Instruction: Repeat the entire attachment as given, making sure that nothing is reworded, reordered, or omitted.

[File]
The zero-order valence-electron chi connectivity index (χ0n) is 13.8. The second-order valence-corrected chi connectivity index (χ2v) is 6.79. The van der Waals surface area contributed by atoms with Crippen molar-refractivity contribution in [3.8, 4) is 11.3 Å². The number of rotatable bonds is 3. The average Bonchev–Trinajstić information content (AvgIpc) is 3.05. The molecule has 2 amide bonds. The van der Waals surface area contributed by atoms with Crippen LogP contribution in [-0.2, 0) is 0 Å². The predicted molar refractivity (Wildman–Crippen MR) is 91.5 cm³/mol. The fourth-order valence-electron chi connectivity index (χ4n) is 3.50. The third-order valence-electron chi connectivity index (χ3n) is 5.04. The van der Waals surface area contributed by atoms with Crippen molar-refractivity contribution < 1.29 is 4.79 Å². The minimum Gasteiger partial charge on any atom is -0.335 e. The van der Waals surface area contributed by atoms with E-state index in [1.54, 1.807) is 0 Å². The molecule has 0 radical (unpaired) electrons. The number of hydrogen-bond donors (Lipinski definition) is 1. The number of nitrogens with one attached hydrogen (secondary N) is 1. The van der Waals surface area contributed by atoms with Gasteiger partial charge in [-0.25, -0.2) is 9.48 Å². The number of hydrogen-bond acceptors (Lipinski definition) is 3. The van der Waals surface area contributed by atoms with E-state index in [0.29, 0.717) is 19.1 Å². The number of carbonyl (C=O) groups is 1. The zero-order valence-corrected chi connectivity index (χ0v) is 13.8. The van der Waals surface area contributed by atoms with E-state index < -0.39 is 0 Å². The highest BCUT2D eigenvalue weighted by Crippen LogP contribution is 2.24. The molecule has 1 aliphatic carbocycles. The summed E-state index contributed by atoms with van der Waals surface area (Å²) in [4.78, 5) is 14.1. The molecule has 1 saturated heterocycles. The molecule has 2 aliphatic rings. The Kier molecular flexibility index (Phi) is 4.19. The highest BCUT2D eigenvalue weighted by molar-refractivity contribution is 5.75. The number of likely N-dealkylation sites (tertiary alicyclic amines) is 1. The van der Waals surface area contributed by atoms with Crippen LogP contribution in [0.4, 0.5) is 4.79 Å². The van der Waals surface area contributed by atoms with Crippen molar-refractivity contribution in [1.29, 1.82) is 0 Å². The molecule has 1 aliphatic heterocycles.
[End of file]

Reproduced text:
The zero-order valence-electron chi connectivity index (χ0n) is 13.8. The second-order valence-corrected chi connectivity index (χ2v) is 6.79. The van der Waals surface area contributed by atoms with Crippen molar-refractivity contribution in [3.8, 4) is 11.3 Å². The number of rotatable bonds is 3. The average Bonchev–Trinajstić information content (AvgIpc) is 3.05. The molecule has 2 amide bonds. The van der Waals surface area contributed by atoms with Crippen LogP contribution in [-0.2, 0) is 0 Å². The predicted molar refractivity (Wildman–Crippen MR) is 91.5 cm³/mol. The fourth-order valence-electron chi connectivity index (χ4n) is 3.50. The third-order valence-electron chi connectivity index (χ3n) is 5.04. The van der Waals surface area contributed by atoms with Crippen molar-refractivity contribution < 1.29 is 4.79 Å². The minimum Gasteiger partial charge on any atom is -0.335 e. The van der Waals surface area contributed by atoms with E-state index in [1.54, 1.807) is 0 Å². The molecule has 0 radical (unpaired) electrons. The number of hydrogen-bond donors (Lipinski definition) is 1. The number of nitrogens with one attached hydrogen (secondary N) is 1. The van der Waals surface area contributed by atoms with Gasteiger partial charge in [-0.25, -0.2) is 9.48 Å². The number of hydrogen-bond acceptors (Lipinski definition) is 3. The van der Waals surface area contributed by atoms with E-state index in [0.29, 0.717) is 19.1 Å². The number of carbonyl (C=O) groups is 1. The zero-order valence-corrected chi connectivity index (χ0v) is 13.8. The van der Waals surface area contributed by atoms with E-state index < -0.39 is 0 Å². The highest BCUT2D eigenvalue weighted by Crippen LogP contribution is 2.24. The molecule has 1 aliphatic carbocycles. The summed E-state index contributed by atoms with van der Waals surface area (Å²) in [4.78, 5) is 14.1. The molecule has 1 saturated heterocycles. The molecule has 2 aliphatic rings. The Kier molecular flexibility index (Phi) is 4.19. The highest BCUT2D eigenvalue weighted by molar-refractivity contribution is 5.75. The number of likely N-dealkylation sites (tertiary alicyclic amines) is 1. The van der Waals surface area contributed by atoms with Crippen LogP contribution in [0.4, 0.5) is 4.79 Å². The van der Waals surface area contributed by atoms with Crippen molar-refractivity contribution in [1.29, 1.82) is 0 Å². The molecule has 1 aliphatic heterocycles.